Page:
How Love for the Work Overcame a Minuscule Budget

A Production Company Reminds Me How Much Fun This Can Be

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Bart Cleveland
Bart Cleveland
I am working on a commercial with a minuscule budget. It's a very simple idea, so we should be able to pull it off with a little help from the right production company. We bid it out and get enthused responses. This gives me hope that this micro-budgeted creation will live up to its potential. Then a new contender emerges. Someone not previously on our radar, recommended by a friend. I look at the reel and think they have too much high-budget work to be interested in my little job.

To my surprise they bid the job. When we review the storyboard with them they are so enthusiastic and so full of ideas. I believe the budget can't support most of what they say they want to do (they insist they can do it), but their enthusiasm blows me away.

We wait for the number, supposing it will be much higher than the range we gave them. To our surprise, the bid came in line with the budget. So they get the job and we meet face-to-face. The enthusiasm continues with even more ideas to enhance the concept. All of this attention prompts me to ask one of the company's partners why they are willing to go all out on such a small job. He said, "Your budget is your budget, but your idea is an opportunity and the timing is right. It will be a great spot."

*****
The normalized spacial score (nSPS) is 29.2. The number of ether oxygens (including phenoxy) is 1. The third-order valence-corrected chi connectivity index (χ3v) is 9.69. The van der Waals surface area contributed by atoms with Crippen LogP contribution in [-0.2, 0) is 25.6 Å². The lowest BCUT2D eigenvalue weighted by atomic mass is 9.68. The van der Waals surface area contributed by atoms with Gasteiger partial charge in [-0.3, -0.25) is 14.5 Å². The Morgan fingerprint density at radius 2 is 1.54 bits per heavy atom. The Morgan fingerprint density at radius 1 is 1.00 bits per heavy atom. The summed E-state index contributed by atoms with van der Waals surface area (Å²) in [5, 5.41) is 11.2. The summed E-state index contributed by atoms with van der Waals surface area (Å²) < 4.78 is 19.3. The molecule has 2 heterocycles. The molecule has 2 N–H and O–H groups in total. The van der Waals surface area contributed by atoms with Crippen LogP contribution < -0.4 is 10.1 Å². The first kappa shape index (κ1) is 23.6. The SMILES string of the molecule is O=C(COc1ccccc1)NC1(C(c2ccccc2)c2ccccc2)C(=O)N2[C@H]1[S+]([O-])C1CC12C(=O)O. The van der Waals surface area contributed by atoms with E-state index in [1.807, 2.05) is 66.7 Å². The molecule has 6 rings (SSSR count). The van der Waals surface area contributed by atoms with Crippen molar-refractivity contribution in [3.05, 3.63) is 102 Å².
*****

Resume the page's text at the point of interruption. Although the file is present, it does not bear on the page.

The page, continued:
This is too good to be true. These guys really can't be about the work first. Maybe they're just desperate? I'm confident that there will be a call for more money. It always happens that way.

It didn't.

The final pre-production meeting with my client begins. The director is showing the shooting storyboard and costumes, skillfully describing the final spot. His energy is infectious. My client is ecstatic. My creative team is more excited than ever. I lay in my hotel bed that night thinking how long it's been since I've had this much fun.

The next day we shoot the commercial. I'm feeling a little uneasy. When will the disappointment come? When will the fa├žade fall?

It doesn't.

Passion gets permission to come out and play. Though we're on a tight schedule, we are able to polish the work because the crew is running like a Swiss watch.

It's been a while since I've worked with a company so on fire about a job. Granted, with my small budgets it's understandable. But this company obviously loves what they do. They are successful, so it's also obvious they know getting paid is important. But maybe to them the thought of being paid well for bad work leaves an unpleasant taste in their mouths? Maybe making great work is just too much fun to pass on? No matter what the reason, I'm grateful to be the recipient of such good fortune.

Just when I thought the passion to do work for the work's sake was all but dead, these guys prove that the belief in the importance of quality work is alive and well. They made me look in the mirror and ask myself if I'm giving the same effort to my clients.

Who am I talking about? Zoic Studios in L.A. Check them out. You'll count your blessings if you get the chance to do something with them. They make creating fun again.

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